Should you plant winter grass in Arizona? The Bermuda grass commonly used for summer lawns in Phoenix won’t perform during the winter, leading homeowners and commercial property owners to seek winter grass planting and maintenance.
Winter Lawn Alternatives
Some properties, such as golf courses and athletic fields, need grass. Be it natural or artificial turf, having grass is pretty much non-negotiable. For homes and businesses with the option of not having a green lawn, consider a xeriscape instead. It looks fantastic, it saves water and energy, and we can handle laying and replenishing the gravel.
So You Need A Winter Lawn
If you need a winter lawn in Arizona, then it’s time to get to work. Your Bermuda grass is laying low, literally. It’s in a dormant stage, and if you’ve ever tried getting rid of Bermuda grass, you’ll know it hasn’t really gone away. Rest assured, it will grow again when spring comes.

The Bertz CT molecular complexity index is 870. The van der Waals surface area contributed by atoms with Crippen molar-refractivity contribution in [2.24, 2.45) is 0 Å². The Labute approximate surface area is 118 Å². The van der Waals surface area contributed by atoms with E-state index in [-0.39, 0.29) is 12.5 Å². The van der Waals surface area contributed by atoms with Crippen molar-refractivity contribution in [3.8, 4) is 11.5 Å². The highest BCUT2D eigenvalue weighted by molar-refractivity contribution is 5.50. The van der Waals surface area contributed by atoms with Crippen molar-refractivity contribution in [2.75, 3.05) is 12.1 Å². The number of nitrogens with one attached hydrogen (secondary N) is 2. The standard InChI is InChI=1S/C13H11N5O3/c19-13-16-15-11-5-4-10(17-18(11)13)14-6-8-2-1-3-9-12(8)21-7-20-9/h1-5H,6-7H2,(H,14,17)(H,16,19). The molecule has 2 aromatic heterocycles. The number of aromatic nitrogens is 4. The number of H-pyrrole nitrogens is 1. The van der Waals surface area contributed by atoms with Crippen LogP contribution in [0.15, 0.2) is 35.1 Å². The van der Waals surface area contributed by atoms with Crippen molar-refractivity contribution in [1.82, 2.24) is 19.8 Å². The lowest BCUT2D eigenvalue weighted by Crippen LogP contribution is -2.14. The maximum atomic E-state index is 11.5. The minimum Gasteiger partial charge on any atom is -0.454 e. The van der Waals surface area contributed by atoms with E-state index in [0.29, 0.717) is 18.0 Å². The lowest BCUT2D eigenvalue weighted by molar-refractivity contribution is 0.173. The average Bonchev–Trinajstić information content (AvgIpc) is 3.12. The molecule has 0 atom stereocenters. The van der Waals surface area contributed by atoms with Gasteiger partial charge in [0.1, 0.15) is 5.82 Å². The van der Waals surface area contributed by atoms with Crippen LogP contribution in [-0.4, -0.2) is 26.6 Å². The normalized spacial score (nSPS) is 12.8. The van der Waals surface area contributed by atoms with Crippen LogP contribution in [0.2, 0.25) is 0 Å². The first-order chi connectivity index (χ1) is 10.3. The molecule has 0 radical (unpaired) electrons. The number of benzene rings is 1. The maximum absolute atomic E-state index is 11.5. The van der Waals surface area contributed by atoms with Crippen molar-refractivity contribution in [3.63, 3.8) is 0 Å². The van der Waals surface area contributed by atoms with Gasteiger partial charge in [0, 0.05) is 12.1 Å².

Meanwhile, around mid-October is the best time to plant ryegrass. Seed too soon and you’ll cook the seeds; too late and you’ll end up just feeding the birds without much of a lawn to show for it.
Planting Ryegrass in Phoenix
This variety will last until around May, when temperatures reach the triple digits on a regular basis. Before seeding, we prepare the lawn by cutting the Bermuda grass really short, thatching, and aerating or treating the soil if necessary. Then we lay the seeds down and come up with an irrigation schedule. The goal is to optimize water savings while still giving the seeds what they need to grow.
If we experience a rainy winter, it’s safe to reduce watering, especially if you have a clay-rich soil that retains water.
At Victor’s Landscaping, we’re happy to spend these fall days outside converting your summer lawn into winter ryegrass. If you’re interested in saving water, whether by choosing an alternative to grass or by growing grass in the most efficient way possible, choose a sustainable landscaping professional. Even small adjustments can mean big savings, especially for commercial properties.